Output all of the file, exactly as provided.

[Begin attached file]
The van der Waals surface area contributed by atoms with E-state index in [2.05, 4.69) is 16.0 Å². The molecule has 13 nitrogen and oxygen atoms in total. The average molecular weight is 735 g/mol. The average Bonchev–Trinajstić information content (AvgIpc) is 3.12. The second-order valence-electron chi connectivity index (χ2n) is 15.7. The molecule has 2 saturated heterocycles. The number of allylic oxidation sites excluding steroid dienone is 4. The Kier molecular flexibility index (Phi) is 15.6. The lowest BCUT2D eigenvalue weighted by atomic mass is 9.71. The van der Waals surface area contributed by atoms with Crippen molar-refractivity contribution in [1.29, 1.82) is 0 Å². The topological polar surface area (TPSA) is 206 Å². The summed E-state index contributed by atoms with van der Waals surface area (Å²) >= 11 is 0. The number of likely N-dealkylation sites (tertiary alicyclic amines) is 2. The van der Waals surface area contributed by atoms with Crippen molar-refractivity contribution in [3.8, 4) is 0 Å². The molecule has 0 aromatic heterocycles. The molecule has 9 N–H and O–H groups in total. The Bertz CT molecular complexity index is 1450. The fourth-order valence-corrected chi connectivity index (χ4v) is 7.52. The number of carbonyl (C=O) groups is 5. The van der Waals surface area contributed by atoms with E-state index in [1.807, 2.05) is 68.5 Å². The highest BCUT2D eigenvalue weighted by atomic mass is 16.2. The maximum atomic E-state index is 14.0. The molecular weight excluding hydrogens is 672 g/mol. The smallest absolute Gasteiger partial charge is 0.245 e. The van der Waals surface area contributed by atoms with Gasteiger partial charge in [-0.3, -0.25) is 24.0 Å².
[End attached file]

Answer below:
The van der Waals surface area contributed by atoms with E-state index in [2.05, 4.69) is 16.0 Å². The molecule has 13 nitrogen and oxygen atoms in total. The average molecular weight is 735 g/mol. The average Bonchev–Trinajstić information content (AvgIpc) is 3.12. The second-order valence-electron chi connectivity index (χ2n) is 15.7. The molecule has 2 saturated heterocycles. The number of allylic oxidation sites excluding steroid dienone is 4. The Kier molecular flexibility index (Phi) is 15.6. The lowest BCUT2D eigenvalue weighted by atomic mass is 9.71. The van der Waals surface area contributed by atoms with Crippen molar-refractivity contribution in [1.29, 1.82) is 0 Å². The topological polar surface area (TPSA) is 206 Å². The summed E-state index contributed by atoms with van der Waals surface area (Å²) >= 11 is 0. The number of likely N-dealkylation sites (tertiary alicyclic amines) is 2. The van der Waals surface area contributed by atoms with Crippen molar-refractivity contribution in [3.8, 4) is 0 Å². The molecule has 0 aromatic heterocycles. The molecule has 9 N–H and O–H groups in total. The Bertz CT molecular complexity index is 1450. The fourth-order valence-corrected chi connectivity index (χ4v) is 7.52. The number of carbonyl (C=O) groups is 5. The van der Waals surface area contributed by atoms with E-state index in [1.807, 2.05) is 68.5 Å². The highest BCUT2D eigenvalue weighted by atomic mass is 16.2. The maximum atomic E-state index is 14.0. The molecular weight excluding hydrogens is 672 g/mol. The smallest absolute Gasteiger partial charge is 0.245 e. The van der Waals surface area contributed by atoms with Gasteiger partial charge in [-0.3, -0.25) is 24.0 Å².